tIn Saturday’s Corriere della Sera, Dino Boff, editor of L’Avvenire, the newspaper of the Italian bishops, praised Obama’s “great honesty” and “great intelligence,” saying it was clear that Obama “is not playing the game of trying to divide the Holy See from the American bishops.”

Three conclusions from 'Bones of St. Paul' affair



tIronically, one can learn a great deal from Pope Benedict XVI’s surprise announcement last Sunday that carbon-14 tests appear to confirm that St. Paul's remains lie under the basilica of St. Paul Outside the Walls – except, perhaps, who is actually buried in Paul’s tomb.

tDuring a Vatican news conference this morning, the scientist in charge of those tests, carried out in May 2007, said they prove that tiny micro-fragments of bone extracted from a sarcophagus under the basilica’s main altar date to the first or second century. In scientific terms, the result “doesn’t make certain, but also doesn’t exclude,” that the remains are those of St. Paul, said Professor Ulderico Santamaria, director of a diagnostic laboratory for the Vatican Museums.

Though that obviously doesn't amount to absolute certainty, it's nonetheless suggestive. Meanwhile, there are three other conclusions from the “Bones of St. Paul” affair which rest on firm ground.

Conclusion one: When he wants to, Benedict can be a showman

Former papal theologian praises Obama's 'realism,' even on abortion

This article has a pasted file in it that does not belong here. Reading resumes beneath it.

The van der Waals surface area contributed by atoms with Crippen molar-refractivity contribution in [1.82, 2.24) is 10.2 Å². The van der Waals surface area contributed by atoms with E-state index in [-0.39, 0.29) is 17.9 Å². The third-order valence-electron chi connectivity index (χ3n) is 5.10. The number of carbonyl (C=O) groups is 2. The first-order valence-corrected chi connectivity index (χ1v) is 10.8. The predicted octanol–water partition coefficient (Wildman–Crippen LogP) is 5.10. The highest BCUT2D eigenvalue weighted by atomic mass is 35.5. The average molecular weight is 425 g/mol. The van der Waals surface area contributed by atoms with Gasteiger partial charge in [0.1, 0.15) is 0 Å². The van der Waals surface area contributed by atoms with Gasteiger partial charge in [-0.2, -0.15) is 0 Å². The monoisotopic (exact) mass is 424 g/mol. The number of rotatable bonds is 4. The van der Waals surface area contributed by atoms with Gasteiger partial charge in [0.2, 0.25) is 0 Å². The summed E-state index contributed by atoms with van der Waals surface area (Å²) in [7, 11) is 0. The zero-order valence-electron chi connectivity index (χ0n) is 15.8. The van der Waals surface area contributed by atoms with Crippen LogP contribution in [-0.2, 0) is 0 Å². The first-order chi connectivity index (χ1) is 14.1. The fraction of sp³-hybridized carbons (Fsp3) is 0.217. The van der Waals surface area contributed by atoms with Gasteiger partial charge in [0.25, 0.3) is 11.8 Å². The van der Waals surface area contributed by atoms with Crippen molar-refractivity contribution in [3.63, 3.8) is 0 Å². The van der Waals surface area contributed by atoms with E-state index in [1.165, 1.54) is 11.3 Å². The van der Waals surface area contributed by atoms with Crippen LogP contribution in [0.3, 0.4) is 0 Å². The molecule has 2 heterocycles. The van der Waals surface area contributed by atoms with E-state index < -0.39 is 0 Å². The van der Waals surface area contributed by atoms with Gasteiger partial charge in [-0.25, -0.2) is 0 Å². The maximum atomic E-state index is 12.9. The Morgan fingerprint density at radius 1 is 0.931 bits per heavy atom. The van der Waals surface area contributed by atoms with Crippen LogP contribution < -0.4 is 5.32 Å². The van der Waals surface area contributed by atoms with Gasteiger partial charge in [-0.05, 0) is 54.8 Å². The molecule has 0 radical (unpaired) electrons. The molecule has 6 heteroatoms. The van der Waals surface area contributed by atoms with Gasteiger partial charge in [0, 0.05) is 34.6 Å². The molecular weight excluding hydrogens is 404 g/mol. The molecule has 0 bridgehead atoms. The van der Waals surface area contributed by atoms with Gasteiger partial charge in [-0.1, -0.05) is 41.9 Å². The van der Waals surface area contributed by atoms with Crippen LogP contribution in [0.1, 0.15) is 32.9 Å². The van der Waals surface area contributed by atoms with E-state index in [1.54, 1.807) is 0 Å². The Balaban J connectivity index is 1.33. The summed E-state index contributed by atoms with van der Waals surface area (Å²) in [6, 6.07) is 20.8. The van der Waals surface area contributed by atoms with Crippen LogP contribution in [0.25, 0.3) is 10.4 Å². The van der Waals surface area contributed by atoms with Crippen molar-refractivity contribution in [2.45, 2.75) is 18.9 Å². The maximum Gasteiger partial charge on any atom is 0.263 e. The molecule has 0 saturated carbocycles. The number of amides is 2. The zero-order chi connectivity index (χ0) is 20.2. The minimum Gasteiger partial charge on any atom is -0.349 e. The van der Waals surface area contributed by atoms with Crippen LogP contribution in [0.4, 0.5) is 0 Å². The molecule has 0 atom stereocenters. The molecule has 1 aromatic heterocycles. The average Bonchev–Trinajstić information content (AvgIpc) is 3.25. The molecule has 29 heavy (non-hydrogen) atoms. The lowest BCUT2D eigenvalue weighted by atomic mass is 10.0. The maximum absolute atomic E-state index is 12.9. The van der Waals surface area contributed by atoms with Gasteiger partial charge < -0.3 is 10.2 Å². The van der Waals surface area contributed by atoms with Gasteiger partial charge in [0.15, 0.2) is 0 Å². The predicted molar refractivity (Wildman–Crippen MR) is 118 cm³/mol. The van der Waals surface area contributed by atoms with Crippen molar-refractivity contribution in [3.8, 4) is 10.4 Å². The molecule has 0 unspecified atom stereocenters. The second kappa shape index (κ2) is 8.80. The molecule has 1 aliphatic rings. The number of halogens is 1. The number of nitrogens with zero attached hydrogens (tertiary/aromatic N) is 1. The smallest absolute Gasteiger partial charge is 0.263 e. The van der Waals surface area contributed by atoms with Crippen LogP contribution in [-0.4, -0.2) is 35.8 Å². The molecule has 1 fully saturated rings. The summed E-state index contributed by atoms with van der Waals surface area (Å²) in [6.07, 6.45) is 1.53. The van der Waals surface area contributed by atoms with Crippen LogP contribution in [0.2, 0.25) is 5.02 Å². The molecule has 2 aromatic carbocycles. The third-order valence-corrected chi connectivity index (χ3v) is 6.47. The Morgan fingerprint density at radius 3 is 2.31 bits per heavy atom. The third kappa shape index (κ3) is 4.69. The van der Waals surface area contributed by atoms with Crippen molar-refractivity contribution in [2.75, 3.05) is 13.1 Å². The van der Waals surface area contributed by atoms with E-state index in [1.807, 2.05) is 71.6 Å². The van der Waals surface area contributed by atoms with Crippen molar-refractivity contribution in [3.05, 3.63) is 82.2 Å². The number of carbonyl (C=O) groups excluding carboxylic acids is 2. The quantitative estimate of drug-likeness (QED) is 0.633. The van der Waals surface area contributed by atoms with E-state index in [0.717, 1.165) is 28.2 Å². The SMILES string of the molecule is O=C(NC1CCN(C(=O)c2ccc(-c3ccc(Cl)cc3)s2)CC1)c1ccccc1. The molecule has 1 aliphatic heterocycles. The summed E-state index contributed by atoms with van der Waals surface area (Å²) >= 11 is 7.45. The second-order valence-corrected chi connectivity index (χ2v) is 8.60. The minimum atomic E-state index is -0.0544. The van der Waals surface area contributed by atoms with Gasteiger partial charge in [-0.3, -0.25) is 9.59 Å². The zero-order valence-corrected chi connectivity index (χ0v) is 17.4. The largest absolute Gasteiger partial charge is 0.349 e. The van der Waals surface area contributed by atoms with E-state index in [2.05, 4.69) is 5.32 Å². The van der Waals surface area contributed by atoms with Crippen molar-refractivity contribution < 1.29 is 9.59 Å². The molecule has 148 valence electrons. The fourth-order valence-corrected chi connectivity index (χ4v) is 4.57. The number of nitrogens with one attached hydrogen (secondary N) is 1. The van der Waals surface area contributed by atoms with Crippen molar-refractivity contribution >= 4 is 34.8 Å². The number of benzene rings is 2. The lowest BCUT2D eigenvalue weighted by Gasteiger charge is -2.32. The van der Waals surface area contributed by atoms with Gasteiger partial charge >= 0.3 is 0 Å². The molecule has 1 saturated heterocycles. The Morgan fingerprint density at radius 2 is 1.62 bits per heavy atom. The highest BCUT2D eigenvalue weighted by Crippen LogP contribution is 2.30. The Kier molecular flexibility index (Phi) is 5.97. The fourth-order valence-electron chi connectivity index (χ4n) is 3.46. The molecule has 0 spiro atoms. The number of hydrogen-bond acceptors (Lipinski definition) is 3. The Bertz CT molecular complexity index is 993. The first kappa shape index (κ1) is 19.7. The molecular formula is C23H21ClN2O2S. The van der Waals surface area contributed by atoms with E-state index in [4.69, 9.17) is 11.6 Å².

In the run-up to President Barack Obama’s much-anticipated July 10 meeting with Pope Benedict XVI, an influential cardinal and Vatican adviser has praised Obama’s “humble realism” and compared the president’s approach to abortion to the thinking of St. Thomas Aquinas and early Christian tradition about framing laws in a pluralistic society.

U.S. envoy to Muslims lays out plans


Last week, Secretary of State Hillary Rodham Clinton appointed Farah Pandith as special representative to Muslim communities. Pandith, who had worked in the State Department’s European Bureau as a special adviser for outreach to Muslim communities in Europe, will now have “more of a global role,” State Department spokesman Ian Kelly said announcing the appointment.

She gave her first press briefing today and said, she expects to go beyond criticism of Washington's foreign policy, outlining an ambitious program of reconciliation.

Holiday weekend family traditions


Readers will find more thoughtful sentiments on the meaning of July 4th in my essay in the current print edition of NCR, which the editors tell me will be posted online this weekend. But, there is a more proximate, if less profound, meaning to the holiday that fits nicely with the "pursuit of happiness" mentioned in the document dated on July 4, 1776. It has become a family tradition now for friends to visit us at our home in Connecticut and go to the Goodspeed Opera House.


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September 12-25, 2014